Leah was Jacob’s first wife, not his first choice. Not the wife he wanted nor the wife he loved.
“When the Lord saw that Leah was not loved, he enabled her to conceive, but Rachel remained childless.”GENESIS 29:31
When God saw Leah, the unloved wife of Jacob, He was moved to compassion toward her. While her heart was broken, her womb would be full.
With her body swollen with life three times, she gave Jacob three sons. She hoped with each birth that she would win his heart as well. But Jacob’s heart was for another.
Ripe with life a fourth time, Jacob’s heart still knotted to Rachel’s, Leah praised the LORD.
“And she conceived again and bore a son, and said, “This time I will praise the LORD.”GENESIS 29:35
And she named him Judah, which means praised.
Rejected and unloved, Leah lifted her hands and heart to praise the LORD. She surrendered to Him what she could not have. When she could not win the heart of her husband, she sought the heart of her God instead. A God who saw her. A God who knew her. A God who loved her.
Hope always sees.
The tension between the sisters escalated. Fueled by jealousy, the hostility grew. Insecurities and infertility. Heartache and longing. Desired desire. And no resolution came for the sister-wives. The family dripped dysfunction.
Life was still so hard outside the garden.
Leah gave Jacob six sons and one daughter. His beloved Rachel would later give Jacob his most favored son, Joseph.
But Leah gave him Judah.
Can you imagine being passed off as a wife in a matrimonial sham, not even someone’s second choice? Bound to the terms of a marriage contract just the same. Forever trying to win a heart that belonged to another?
It’s the kind of dysfunction upon which soap operas thrive.
For years when I read this story, I saw Rachel as the victim; the cheated one. I’m embarrassed to admit that I never really saw Leah.
But Leah’s life was fashioned by her pain. Rejected and unloved, but used just the same.
Perhaps you have experienced the pain of rejection as well. Maybe you’ve felt second-choice or second-best, or simply not best enough.
Rejection stings so sharply it misshapes a heart. Only a perfect Love can reshape it.
Or perhaps you bear another kind of pain altogether. But pain by any name weighs heavy and dims the light of our souls. And Christmas, the season of joy, escapes us.
If you are hurting today, I wish you weren’t, and I am praying for you as my fingers find the keys. (Prayers are not bound by time; they do not expire! Maybe that’s why God too often seems slow in His answer.) God sees us in our pain, and He does not ask us for one minute to ignore it or pretend it isn’t real!
God saw Leah and was moved to compassion, and God sees you right now. He is not surprised by your circumstances. Yes. He sees you, my friend. And I am confident that His heart is moved by your pain.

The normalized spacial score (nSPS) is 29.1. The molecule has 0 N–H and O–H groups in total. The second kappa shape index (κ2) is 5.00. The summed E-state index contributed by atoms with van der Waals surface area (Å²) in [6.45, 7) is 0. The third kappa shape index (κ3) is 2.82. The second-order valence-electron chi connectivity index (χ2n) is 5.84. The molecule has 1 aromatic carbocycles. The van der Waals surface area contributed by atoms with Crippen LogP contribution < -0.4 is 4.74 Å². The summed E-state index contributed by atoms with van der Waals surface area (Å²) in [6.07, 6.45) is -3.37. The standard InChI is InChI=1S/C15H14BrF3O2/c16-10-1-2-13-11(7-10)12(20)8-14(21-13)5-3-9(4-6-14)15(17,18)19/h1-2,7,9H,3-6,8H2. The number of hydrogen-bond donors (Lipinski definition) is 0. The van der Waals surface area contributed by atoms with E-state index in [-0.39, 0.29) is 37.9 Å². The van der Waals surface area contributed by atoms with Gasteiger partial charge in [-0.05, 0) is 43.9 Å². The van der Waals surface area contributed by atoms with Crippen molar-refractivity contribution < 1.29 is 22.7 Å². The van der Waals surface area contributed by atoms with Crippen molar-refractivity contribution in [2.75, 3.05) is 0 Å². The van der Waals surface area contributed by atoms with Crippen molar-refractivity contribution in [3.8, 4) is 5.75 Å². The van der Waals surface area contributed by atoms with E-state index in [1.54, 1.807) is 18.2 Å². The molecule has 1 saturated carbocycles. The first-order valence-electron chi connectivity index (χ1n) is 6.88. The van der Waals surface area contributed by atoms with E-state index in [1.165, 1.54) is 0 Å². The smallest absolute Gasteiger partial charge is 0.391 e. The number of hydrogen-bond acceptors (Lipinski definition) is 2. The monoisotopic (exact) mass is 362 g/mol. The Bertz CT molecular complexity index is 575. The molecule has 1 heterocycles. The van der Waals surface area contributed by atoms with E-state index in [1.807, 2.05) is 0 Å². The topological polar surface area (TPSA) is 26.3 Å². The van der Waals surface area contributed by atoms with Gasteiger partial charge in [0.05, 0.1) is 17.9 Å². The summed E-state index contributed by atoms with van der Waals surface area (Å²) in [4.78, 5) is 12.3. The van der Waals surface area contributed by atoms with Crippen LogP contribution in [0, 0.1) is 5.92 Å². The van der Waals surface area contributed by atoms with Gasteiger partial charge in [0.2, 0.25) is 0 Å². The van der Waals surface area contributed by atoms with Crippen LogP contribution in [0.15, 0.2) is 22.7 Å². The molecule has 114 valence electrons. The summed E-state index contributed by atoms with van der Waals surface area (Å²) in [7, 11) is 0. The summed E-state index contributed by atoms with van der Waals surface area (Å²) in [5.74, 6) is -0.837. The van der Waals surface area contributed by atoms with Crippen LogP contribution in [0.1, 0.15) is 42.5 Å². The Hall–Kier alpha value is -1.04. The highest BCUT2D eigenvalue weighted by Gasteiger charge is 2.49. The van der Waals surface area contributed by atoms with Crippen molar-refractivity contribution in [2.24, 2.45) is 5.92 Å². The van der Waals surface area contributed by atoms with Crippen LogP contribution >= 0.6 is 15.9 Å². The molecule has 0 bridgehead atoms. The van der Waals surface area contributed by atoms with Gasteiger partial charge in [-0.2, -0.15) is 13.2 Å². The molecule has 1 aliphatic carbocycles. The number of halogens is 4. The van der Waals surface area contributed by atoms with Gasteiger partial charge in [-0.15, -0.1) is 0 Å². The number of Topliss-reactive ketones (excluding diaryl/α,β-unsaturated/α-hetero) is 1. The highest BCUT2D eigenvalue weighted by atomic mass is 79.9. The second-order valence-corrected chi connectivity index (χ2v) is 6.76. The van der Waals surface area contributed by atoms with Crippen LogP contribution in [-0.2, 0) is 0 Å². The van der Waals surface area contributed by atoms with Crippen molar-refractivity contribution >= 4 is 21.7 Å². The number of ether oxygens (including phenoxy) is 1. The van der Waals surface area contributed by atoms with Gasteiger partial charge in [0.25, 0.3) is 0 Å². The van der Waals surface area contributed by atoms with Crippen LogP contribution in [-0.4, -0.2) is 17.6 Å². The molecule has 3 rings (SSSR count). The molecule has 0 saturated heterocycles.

When I am in a difficult season, it’s easier to wring my hands than lift them in praise. I prefer closing the curtains and locking the doors. To my house and my heart. So tempting to soak in a vat of pity.
But the shortest path to the heart of God is through lifted hearts and hands in praise. And believe me, in the heart of God is where you want to rest.
Father, I pray to have a heart willing to praise You in the middle of my pain. Lord, it is not easy for me. I usually pout in my pain. Cry out in my pain. I too often question You in my pain.
But I know, Lord, that when I surrender what I cannot have, You give me more than I could have imagined. May I always have a heart willing to offer You my most profound praise.
Lord, I ask that You make Yourself undeniably real. Right this moment. Father, comfort my hurting friends with Your presence so significantly that they cannot help but know You are with them. Amen.
Praising the LORD during pain and suffering is the purest form of praise. The praise of greatest sacrifice.
To say to the LORD, “You are good when nothing else around me is. I trust that you see me, know me, and love me. I believe You have my best interest at heart.” That is worship.
One of my favorite hymns is It Is Well With My Soul. What unspeakable faith it took for Horatio Spafford to pen those lyrics after the drowning of his four daughters. What courage it takes to sing them. And believe them.
My favorite song borrowed from the original is Bethel Music’s It Is Well, written by Kristine Elizabeth Dimarco. I’ve linked the song below.
May the Spirit of the LORD enable you to sing with extraordinary faith. With hands lifted high, a heart postured toward Him who sees you, knows you, and loves you.
Right where you are! Lift your hands. Bend your knee. Let yourself give way to worship! Experience His presence. God with us. This is Christmas! Every day of the year!
If your joy is full and running deep this season, check on your friends who might be struggling. Call them. Make space for their pain. You don’t need to fix anything. Be present.